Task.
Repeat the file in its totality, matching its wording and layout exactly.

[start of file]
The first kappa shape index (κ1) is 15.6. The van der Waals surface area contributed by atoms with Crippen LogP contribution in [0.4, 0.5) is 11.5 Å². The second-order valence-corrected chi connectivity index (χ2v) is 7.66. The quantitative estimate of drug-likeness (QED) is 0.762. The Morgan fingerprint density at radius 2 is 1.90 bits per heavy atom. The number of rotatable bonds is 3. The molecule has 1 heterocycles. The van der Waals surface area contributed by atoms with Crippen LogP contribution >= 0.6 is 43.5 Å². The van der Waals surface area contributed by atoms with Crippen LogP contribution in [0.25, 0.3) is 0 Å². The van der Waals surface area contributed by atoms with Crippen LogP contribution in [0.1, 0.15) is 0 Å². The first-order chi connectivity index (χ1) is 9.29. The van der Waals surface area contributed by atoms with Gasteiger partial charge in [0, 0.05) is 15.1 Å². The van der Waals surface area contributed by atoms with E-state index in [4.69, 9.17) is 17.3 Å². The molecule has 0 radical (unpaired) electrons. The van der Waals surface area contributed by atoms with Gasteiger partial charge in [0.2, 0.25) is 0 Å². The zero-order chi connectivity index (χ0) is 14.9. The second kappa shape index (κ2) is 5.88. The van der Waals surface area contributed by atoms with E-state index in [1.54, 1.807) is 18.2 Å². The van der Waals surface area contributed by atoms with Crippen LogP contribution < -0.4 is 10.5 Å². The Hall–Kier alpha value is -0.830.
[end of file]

The first kappa shape index (κ1) is 15.6. The van der Waals surface area contributed by atoms with Crippen LogP contribution in [0.4, 0.5) is 11.5 Å². The second-order valence-corrected chi connectivity index (χ2v) is 7.66. The quantitative estimate of drug-likeness (QED) is 0.762. The Morgan fingerprint density at radius 2 is 1.90 bits per heavy atom. The number of rotatable bonds is 3. The molecule has 1 heterocycles. The van der Waals surface area contributed by atoms with Crippen LogP contribution >= 0.6 is 43.5 Å². The van der Waals surface area contributed by atoms with Crippen LogP contribution in [0.25, 0.3) is 0 Å². The van der Waals surface area contributed by atoms with Crippen LogP contribution in [0.1, 0.15) is 0 Å². The first-order chi connectivity index (χ1) is 9.29. The van der Waals surface area contributed by atoms with Gasteiger partial charge in [0, 0.05) is 15.1 Å². The van der Waals surface area contributed by atoms with E-state index in [4.69, 9.17) is 17.3 Å². The molecule has 0 radical (unpaired) electrons. The van der Waals surface area contributed by atoms with Gasteiger partial charge in [0.2, 0.25) is 0 Å². The zero-order chi connectivity index (χ0) is 14.9. The second kappa shape index (κ2) is 5.88. The van der Waals surface area contributed by atoms with E-state index in [1.54, 1.807) is 18.2 Å². The van der Waals surface area contributed by atoms with Crippen LogP contribution < -0.4 is 10.5 Å². The Hall–Kier alpha value is -0.830.